Paul Shinn (self-portrait right) is one of those selfsame newer exhibitors and was at Thought Bubble with his books March of the Penguins and Look What I Drawed. Shinn’s early experiences have been positive and he believes that the new creators/new audience divide is not the pronounced one worrying many commentators.
“One of the reasons I was interested in giving my feedback to your talking points was because while I am relatively new to the small press scene in terms of selling my physical printed work (this year’s Thought Bubble was my first time having a table at a con), I have attended various London-based cons and events for the past 4-5 years on the other side of the tables and have made a lot of good friends within the scene, so it is at once both new and intimidating, yet also strangely familiar.
“While I can’t really comment on the effect on sales of the rapidly expanding UK small press scene, being one of the aforementioned new practitioners, I would have to disagree with the argument that the audience is not growing at the same rate. Having attended quite a few small press expos and cons over the last four/five years as an attendee, I feel that the number of people going along to these things is definitely increasing, and also the diversity of people attending. And while that might not be equalling increased sales for individual creators, I would suggest that it is fueling the increase in new practitioners. Certainly from my own experience, after going along to these shows and seeing the work of the various creators, it made me realise that I could also publish my own work.”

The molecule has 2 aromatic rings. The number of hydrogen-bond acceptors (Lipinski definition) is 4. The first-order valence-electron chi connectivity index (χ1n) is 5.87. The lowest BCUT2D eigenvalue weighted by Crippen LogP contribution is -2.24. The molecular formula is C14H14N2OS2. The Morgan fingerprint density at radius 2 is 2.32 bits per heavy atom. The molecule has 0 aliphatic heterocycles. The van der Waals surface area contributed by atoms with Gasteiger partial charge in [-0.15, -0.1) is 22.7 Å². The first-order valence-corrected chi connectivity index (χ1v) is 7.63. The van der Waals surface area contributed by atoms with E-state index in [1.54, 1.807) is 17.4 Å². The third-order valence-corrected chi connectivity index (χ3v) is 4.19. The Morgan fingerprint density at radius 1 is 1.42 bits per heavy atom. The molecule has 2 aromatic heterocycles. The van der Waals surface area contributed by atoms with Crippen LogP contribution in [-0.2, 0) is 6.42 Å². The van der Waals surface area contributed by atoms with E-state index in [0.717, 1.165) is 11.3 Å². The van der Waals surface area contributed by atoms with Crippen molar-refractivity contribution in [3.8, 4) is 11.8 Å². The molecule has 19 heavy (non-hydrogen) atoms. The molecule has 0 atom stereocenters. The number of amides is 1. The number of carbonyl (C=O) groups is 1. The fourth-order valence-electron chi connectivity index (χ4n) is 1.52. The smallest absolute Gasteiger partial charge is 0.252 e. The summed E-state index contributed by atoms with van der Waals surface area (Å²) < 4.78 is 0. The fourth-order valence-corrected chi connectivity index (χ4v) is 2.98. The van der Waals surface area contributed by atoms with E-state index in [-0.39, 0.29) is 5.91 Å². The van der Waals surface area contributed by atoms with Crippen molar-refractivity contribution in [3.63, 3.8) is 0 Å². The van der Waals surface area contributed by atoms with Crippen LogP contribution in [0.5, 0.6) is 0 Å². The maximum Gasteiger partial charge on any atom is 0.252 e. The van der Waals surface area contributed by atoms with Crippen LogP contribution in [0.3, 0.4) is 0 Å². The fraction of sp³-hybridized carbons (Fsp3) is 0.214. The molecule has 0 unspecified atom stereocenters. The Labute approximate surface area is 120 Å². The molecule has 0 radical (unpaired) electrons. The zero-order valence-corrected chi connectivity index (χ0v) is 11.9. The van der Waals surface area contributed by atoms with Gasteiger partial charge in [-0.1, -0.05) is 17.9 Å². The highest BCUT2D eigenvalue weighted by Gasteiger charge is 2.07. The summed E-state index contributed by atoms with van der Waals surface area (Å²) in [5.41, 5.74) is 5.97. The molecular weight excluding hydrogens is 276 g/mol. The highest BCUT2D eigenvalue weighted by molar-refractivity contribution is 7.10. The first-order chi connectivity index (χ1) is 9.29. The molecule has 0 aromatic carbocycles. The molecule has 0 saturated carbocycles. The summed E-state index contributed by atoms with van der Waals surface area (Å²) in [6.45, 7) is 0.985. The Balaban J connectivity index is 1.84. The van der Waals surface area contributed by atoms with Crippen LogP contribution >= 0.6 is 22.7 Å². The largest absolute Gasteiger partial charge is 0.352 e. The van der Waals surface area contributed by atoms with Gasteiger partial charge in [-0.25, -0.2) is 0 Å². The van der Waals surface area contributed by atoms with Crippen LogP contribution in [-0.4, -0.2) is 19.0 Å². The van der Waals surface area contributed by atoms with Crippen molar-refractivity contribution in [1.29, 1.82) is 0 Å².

Rachael Smith is another newer name in UK comics, albeit one that has exploded onto the scene over the last year or so, with her House Party graphic novel from Great Beast propelling her to a British Comic Awards nomination this year. She is similarly upbeat, stating “I’ve only been in this industry a couple of years so I don’t really know what it was like before then. I’ve never felt that there is a huge difference in the number of UK small press practitioners and number of UK small press fans.”
Others view the issue with stoic practicality. Richy K. Chandler who publishes comics like Lucy the Octopus and Rosie and Jacinda through his Tempo Lush imprint candidly admits “I suspect if anything my very small following has grown at the same rate as the small press scene so there’s no noticeable trend either way with my sales. Financially it makes little difference as I generally only sell about just enough comics to almost cover my costs (if that). I certainly wouldn’t want to begrudge the small press scene growing. Hopefully the potential audience will catch up soon!”
Cliodhna Lyons/Ztoical – recent contributor to the Killer Queen anthology of comics based on the iconic band’s songs and a small presser of some years standing – takes a broader view and compares the rise of the UK small press with similar developments in animation: “There is always a down side to any industry expanding. The UK animation industry is currently booming and there’s more work than ever before yet people have issues because wages have either frozen or dropped for creative positions. The flip side is higher wages for a handful and no jobs for the rest so which is better? A few people making a solid living or loads of people barely scraping by? Depending which animators you ask you’ll get different answers.